It’s Monday morning and you just got to work. You’re eager to see how your 50 hour build came out in the Fortus machine. As you get to the printer, you find yourself staring at a 50 hour build that stopped 40 hours into the job. You realize at some point over the weekend the building lost power. A loss of power to any 3D printer usually means you lose your print job. This situation is always at the wrong time. You were planning a meeting around this part and it was crucial to keeping the project on track. Now you are at the anger-stage, just staring at the machine. You start hoping today will be the day the Zombie apocalypse starts so you’ll have other, more important things to worry about. Have no fear, you can save the part.
Depending on where the build started, it may be very simple to fix. You can’t start printing on the same job, nor should you want to. The reason being, it would be hard to line up the next layer within a thousandths of an inch in both X and Y axis. What you can do is go into your Insight Software and delete what was already built. Then, on an empty build tray, start the build for the rest of your model. By printing out the unfinished section, you can now glue your two sections together to complete the part.
To the left is a stopped build example. We were lucky because it stopped when it was building a feature. Looking at this feature closely you can count the layers to get a good idea of what layer the build stopped at. Looking at the picture below you can actually count the number of layers. There’s about 9 layers of the end face of the post.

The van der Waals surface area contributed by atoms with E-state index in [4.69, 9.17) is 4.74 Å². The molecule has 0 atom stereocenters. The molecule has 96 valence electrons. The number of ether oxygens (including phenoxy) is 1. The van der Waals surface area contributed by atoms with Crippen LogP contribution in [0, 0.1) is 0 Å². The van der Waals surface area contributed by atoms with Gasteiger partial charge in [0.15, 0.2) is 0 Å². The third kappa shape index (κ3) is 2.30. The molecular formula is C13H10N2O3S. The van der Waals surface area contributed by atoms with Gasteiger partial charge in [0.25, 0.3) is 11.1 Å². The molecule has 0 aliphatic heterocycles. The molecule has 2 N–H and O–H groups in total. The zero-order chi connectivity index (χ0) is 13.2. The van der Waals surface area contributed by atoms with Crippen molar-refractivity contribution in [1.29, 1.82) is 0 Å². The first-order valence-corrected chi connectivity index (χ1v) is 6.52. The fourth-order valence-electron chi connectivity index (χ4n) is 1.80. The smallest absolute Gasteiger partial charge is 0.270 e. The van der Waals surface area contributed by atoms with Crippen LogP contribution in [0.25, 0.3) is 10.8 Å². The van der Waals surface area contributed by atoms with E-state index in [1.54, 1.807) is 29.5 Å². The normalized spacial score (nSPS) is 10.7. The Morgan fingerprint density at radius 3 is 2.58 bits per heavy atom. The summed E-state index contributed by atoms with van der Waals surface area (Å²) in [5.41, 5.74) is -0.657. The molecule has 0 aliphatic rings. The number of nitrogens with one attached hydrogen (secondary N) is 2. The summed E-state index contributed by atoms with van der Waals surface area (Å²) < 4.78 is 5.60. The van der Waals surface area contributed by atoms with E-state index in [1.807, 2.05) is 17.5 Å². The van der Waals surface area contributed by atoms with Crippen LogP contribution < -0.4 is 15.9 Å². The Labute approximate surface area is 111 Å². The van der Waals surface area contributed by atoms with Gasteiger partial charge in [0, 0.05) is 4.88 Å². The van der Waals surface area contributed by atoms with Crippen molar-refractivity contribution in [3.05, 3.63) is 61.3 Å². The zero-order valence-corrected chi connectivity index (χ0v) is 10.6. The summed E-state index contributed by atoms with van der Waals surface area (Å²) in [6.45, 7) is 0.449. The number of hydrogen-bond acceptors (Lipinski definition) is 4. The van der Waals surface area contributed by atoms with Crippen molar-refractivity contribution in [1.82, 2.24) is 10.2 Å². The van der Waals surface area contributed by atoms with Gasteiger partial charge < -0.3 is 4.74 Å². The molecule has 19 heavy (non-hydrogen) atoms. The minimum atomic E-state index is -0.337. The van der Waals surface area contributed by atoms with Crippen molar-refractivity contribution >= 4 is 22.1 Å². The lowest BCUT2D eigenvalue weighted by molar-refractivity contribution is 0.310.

The other way of figuring out where the build stopped is simply by measuring the height of the build. This is also a very accurate way of finding the layer it stopped on. This process depends on what measurement tools you have on hand.
Now that we know what layer we stopped at we can go to the Insight software and section off the rest of the part that needs to be built. Looking at the ruler I can see it stopped at about 9.38 inches.
In Insight you can open the .SJB file (Stratasys Job file), located in the SSYS (Stratasys System folder) in the STL file directory. Once you have it open, you can enter the height measured in the Z-height box. This will take you to that layer. Looking at the close-up photo you can fine-tune the layer it by stepping up or down through the file. Now that you have found the layer in Insight, you can mark this as the top of my range. You do this by clicking the Range Top button. You can see the layer height is now the top of our range height. At this point you could type zero in to the bottom range box, or step down to the bottom layer and click the Bottom Range button to input the 0 dimension.
When you click the View Range button it will show everything that was previously built. This is the section that you need to delete. To do that, select the Delete tool and select all the visible layers, then click OK. When you click the View All Layers button we can see the top of our model.
Now you just need to bring the model down to the plate, using the Move, Copy, Rotate tool. What you are really doing is moving the part to the origin so you select move to origin. We also tell it we do not want to keep the original. Select all the layers and hit the OK button.
You can now reprocess the support and tool paths and you are ready to print the rest of your model. If you have questions about gluing the parts back together you can refer to my previous blog about bonding force.
This won’t work in every situation, and it really depends on the geometry of your model, but this method can really save you some time and money when you run into this situation.